60 Months, Minimal Search Progress

January 1, 2012

When I was writing the Enterprise Search Report, I was younger, less informed, and slightly more optimistic. I wrote in August 2005 “Recent Trends in Enterprise Search”:

The truth is that nothing associated with locating information is cheap, easy or fast.

I omitted one item: accurate. About five years after writing this sentence, I have come to my senses. The volume of information flushing through the “tubes” continues to increase. To explain what petabytes means to the average liberal arts major now working at a services firm, someone coined the phrase “big data.” Simple. Tidy. Inaccurate.

That’s why the notion of accurate information is on my mind. I am tough to motivate in general, and burro like when I have to admit that something I wrote in one of my addled states is incomplete, stupid, or just plain wrong.

Let me start the New Year correctly. Here are four observations which will probably annoy the “real” experts, the self appointed search mavens, and the failed middle school teachers now consulting in the fields of ontology, massive parallelization in virtual environments, and “big data.” I don’t plan to alter my rhetorical approach, so too bad about giving some of these rescued Burger King workers some respite. Won’t happen.

First observation: Even a person as wild-and-wonderful as Jason Calacanis, the much admired innovator who makes a retreating Russian army’s scorched earth policy look green, wants to limit Internet content. “Jason Calacanis: Blogging Is Dead & Why Stupid People Shouldn’t Write” captures his take on accuracy. If one assumes stupid people should not write, then one reason may be that stupid people produce inaccurate information. Sounds okay to me, so let’s go with the stupid angle. In the era of “big data”, trimming out the stupid people should result in higher value information. Keep in mind I am addled. I am not sure where to stand on the “stupid” thing.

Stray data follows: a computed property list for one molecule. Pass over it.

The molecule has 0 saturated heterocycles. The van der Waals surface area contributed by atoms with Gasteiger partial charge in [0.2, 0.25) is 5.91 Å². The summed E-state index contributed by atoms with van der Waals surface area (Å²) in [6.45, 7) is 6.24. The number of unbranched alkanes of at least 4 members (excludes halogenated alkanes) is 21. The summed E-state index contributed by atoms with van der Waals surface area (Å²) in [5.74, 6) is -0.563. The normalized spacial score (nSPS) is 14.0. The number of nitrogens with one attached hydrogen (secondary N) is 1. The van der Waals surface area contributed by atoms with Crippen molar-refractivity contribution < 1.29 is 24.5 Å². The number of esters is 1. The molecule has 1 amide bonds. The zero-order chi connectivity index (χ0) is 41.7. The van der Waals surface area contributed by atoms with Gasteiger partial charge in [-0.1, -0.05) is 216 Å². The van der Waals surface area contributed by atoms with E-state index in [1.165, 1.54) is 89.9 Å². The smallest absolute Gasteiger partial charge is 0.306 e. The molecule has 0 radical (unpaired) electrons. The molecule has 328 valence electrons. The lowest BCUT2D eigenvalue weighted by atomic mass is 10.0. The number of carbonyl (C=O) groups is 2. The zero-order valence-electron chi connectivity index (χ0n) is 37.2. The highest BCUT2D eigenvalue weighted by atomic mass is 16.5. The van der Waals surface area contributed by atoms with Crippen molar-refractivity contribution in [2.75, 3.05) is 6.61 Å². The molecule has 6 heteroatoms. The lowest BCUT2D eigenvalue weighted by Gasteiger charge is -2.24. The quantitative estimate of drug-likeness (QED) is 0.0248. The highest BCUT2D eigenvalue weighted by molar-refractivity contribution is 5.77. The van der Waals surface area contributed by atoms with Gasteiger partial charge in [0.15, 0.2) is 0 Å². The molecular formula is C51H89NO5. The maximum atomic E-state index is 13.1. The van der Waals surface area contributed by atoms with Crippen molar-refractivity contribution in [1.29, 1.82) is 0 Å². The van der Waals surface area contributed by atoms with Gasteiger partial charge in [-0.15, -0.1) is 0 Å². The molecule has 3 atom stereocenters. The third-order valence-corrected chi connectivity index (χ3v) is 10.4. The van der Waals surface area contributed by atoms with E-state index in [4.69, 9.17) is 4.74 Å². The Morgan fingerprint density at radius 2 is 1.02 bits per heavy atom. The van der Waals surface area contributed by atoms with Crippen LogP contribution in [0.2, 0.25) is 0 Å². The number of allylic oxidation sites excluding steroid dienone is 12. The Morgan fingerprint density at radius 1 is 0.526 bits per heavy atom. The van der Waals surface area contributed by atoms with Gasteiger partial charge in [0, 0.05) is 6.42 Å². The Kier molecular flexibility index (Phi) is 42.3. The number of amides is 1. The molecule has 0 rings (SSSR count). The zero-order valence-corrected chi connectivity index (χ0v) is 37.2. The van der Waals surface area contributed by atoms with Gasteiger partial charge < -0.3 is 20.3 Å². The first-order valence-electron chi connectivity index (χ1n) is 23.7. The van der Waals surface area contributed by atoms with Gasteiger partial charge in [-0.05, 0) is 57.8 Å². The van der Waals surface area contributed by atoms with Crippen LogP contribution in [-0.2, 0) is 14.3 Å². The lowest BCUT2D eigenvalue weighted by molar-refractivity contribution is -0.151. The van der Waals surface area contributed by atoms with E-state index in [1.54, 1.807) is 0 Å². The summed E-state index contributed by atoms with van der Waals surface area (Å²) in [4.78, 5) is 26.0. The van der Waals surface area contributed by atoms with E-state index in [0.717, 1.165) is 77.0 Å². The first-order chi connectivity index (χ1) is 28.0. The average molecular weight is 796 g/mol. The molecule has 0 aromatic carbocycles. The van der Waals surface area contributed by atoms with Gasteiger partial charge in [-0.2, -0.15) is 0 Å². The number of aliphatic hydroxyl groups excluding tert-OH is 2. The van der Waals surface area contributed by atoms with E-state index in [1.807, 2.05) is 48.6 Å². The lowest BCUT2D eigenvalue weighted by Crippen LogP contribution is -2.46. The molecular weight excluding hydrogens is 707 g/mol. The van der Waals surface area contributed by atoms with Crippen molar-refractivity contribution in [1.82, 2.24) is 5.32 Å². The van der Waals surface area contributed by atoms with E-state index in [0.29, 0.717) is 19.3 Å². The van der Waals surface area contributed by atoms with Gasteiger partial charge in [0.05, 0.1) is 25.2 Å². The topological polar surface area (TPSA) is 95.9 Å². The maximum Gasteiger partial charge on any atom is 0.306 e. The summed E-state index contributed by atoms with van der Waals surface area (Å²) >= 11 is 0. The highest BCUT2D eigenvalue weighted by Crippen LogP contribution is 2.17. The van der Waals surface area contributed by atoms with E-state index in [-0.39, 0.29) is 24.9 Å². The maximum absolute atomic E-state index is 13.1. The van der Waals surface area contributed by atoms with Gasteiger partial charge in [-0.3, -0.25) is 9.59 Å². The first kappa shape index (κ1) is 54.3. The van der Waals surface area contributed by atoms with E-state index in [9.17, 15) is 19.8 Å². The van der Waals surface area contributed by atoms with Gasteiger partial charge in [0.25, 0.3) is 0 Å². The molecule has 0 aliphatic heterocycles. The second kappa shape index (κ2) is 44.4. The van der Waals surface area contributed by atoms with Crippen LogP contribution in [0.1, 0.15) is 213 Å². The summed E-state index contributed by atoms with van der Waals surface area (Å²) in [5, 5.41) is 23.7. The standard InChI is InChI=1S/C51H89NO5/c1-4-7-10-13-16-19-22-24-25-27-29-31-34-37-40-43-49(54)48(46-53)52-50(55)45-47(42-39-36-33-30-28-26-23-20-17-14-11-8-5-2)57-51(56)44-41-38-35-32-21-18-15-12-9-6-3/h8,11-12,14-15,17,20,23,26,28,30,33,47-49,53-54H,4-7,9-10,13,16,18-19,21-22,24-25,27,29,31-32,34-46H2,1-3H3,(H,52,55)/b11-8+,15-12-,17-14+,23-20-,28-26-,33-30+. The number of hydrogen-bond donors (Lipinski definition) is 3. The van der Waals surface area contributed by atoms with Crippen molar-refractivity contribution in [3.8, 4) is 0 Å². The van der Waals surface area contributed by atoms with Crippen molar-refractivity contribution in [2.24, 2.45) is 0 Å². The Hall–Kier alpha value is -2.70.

Image source: http://www.northernsun.com/Boldly-Going-Nowhere-T-Shirt-(8257).html

Second observation: Disinformation is becoming easier for me to spot. For you? I am not so sure. Let me give you a couple of examples. Navigate to the now out of date list of taxonomy systems prepared by Will Power. The page is available from Willpower Information in Middlesex. Now scan the description of the taxonomy system called MTM. Here’s a snippet:

MTM is the software for multilingual thesauri building and maintenance. It has been designed as a configurable system assisting a user in creating concepts, linking them by means of a set of predefined relations, and controlling the validity of the thesaurus structure…

The main features of the software are inter alia:

  • thesaurus maintenance and support system;
  • KWOC and full tree representation and navigation tools available on-line;
  • KWIC, KWOC and full tree printouts (in an alphabetic and systematic order);
  • defining and customization of up to 100 conceptual relationship types;
  • management of facets, codes (top classification), sources, regional variants, historical notes, etc.;
  • support of the various types of authority files;
  • computer assisted merging;
  • thesauri comparison by means of windows;
  • support of the various alphabets;
  • support of linguistic and orthographic variants;
  • sorting facilities consistent with national standards;
  • variable length data handling;
  • flexibility in defining input and output forms;
  • versatility in terms of relative ease of configuring the software for the various sets of languages;
  • flexibility in defining data structures needed for a given application;
  • a possibility to exchange data with other organizations and systems through exporting and importing terms and relations.

From the terminal user standpoint MTM fulfills the following criteria:

  • user-friendliness when entering, updating, deleting, checking data;
  • intelligent prompting of the end user whenever in doubt;
  • powerful validation facilities covering proper structuring of a thesaurus (e.g. maintenance of relationship isomorphism between languages);
  • features for documenting (“keeping track”) the history of the thesaurus evolution;